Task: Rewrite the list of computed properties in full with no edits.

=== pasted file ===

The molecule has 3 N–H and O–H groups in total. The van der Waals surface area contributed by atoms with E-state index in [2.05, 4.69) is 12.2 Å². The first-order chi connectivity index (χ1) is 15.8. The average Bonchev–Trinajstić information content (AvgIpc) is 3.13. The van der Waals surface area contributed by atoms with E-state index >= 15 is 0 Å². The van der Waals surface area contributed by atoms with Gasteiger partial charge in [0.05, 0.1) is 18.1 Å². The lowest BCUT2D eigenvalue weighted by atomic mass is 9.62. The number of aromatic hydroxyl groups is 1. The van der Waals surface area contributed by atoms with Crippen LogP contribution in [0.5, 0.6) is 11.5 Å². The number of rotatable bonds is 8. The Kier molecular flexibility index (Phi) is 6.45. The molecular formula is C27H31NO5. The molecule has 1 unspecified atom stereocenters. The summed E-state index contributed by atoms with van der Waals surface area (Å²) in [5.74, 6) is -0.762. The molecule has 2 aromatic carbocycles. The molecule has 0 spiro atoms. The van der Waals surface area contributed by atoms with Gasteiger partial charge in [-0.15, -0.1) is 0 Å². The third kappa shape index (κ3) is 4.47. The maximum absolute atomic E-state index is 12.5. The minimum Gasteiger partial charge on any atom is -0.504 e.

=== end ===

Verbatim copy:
The molecule has 3 N–H and O–H groups in total. The van der Waals surface area contributed by atoms with E-state index in [2.05, 4.69) is 12.2 Å². The first-order chi connectivity index (χ1) is 15.8. The average Bonchev–Trinajstić information content (AvgIpc) is 3.13. The van der Waals surface area contributed by atoms with E-state index >= 15 is 0 Å². The van der Waals surface area contributed by atoms with Gasteiger partial charge in [0.05, 0.1) is 18.1 Å². The lowest BCUT2D eigenvalue weighted by atomic mass is 9.62. The number of aromatic hydroxyl groups is 1. The van der Waals surface area contributed by atoms with Crippen LogP contribution in [0.5, 0.6) is 11.5 Å². The number of rotatable bonds is 8. The Kier molecular flexibility index (Phi) is 6.45. The molecular formula is C27H31NO5. The molecule has 1 unspecified atom stereocenters. The summed E-state index contributed by atoms with van der Waals surface area (Å²) in [5.74, 6) is -0.762. The molecule has 2 aromatic carbocycles. The molecule has 0 spiro atoms. The van der Waals surface area contributed by atoms with Gasteiger partial charge in [-0.15, -0.1) is 0 Å². The third kappa shape index (κ3) is 4.47. The maximum absolute atomic E-state index is 12.5. The minimum Gasteiger partial charge on any atom is -0.504 e.